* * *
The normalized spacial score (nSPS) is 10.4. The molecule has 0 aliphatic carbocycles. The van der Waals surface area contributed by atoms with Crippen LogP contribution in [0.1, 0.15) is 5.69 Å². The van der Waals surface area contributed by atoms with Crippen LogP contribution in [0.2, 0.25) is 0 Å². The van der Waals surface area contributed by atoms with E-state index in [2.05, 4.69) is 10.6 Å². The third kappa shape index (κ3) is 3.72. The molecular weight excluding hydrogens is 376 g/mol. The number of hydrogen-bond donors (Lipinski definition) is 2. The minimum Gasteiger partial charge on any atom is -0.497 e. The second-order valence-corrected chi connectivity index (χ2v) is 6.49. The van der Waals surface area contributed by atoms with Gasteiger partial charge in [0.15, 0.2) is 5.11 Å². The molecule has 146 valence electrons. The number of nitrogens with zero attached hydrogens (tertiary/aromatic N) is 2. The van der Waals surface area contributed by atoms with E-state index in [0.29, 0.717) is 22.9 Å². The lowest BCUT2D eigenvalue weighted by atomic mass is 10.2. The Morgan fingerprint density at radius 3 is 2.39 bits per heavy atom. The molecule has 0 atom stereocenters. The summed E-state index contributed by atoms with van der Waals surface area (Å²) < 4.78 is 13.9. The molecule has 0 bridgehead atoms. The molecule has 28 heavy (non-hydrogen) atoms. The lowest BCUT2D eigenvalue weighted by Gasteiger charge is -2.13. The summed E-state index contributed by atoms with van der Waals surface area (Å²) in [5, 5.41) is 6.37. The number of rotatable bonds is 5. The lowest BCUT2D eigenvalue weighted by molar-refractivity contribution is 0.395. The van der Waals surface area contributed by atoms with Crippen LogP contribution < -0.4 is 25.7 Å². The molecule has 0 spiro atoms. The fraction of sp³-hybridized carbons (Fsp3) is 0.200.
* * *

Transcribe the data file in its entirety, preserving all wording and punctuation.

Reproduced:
The normalized spacial score (nSPS) is 10.4. The molecule has 0 aliphatic carbocycles. The van der Waals surface area contributed by atoms with Crippen LogP contribution in [0.1, 0.15) is 5.69 Å². The van der Waals surface area contributed by atoms with Crippen LogP contribution in [0.2, 0.25) is 0 Å². The van der Waals surface area contributed by atoms with E-state index in [2.05, 4.69) is 10.6 Å². The third kappa shape index (κ3) is 3.72. The molecular weight excluding hydrogens is 376 g/mol. The number of hydrogen-bond donors (Lipinski definition) is 2. The minimum Gasteiger partial charge on any atom is -0.497 e. The second-order valence-corrected chi connectivity index (χ2v) is 6.49. The van der Waals surface area contributed by atoms with Gasteiger partial charge in [0.15, 0.2) is 5.11 Å². The molecule has 146 valence electrons. The number of nitrogens with zero attached hydrogens (tertiary/aromatic N) is 2. The van der Waals surface area contributed by atoms with E-state index in [0.29, 0.717) is 22.9 Å². The lowest BCUT2D eigenvalue weighted by atomic mass is 10.2. The Morgan fingerprint density at radius 3 is 2.39 bits per heavy atom. The molecule has 0 atom stereocenters. The summed E-state index contributed by atoms with van der Waals surface area (Å²) < 4.78 is 13.9. The molecule has 0 bridgehead atoms. The molecule has 28 heavy (non-hydrogen) atoms. The lowest BCUT2D eigenvalue weighted by Gasteiger charge is -2.13. The summed E-state index contributed by atoms with van der Waals surface area (Å²) in [5, 5.41) is 6.37. The number of rotatable bonds is 5. The lowest BCUT2D eigenvalue weighted by molar-refractivity contribution is 0.395. The van der Waals surface area contributed by atoms with Crippen LogP contribution < -0.4 is 25.7 Å². The molecule has 0 spiro atoms. The fraction of sp³-hybridized carbons (Fsp3) is 0.200.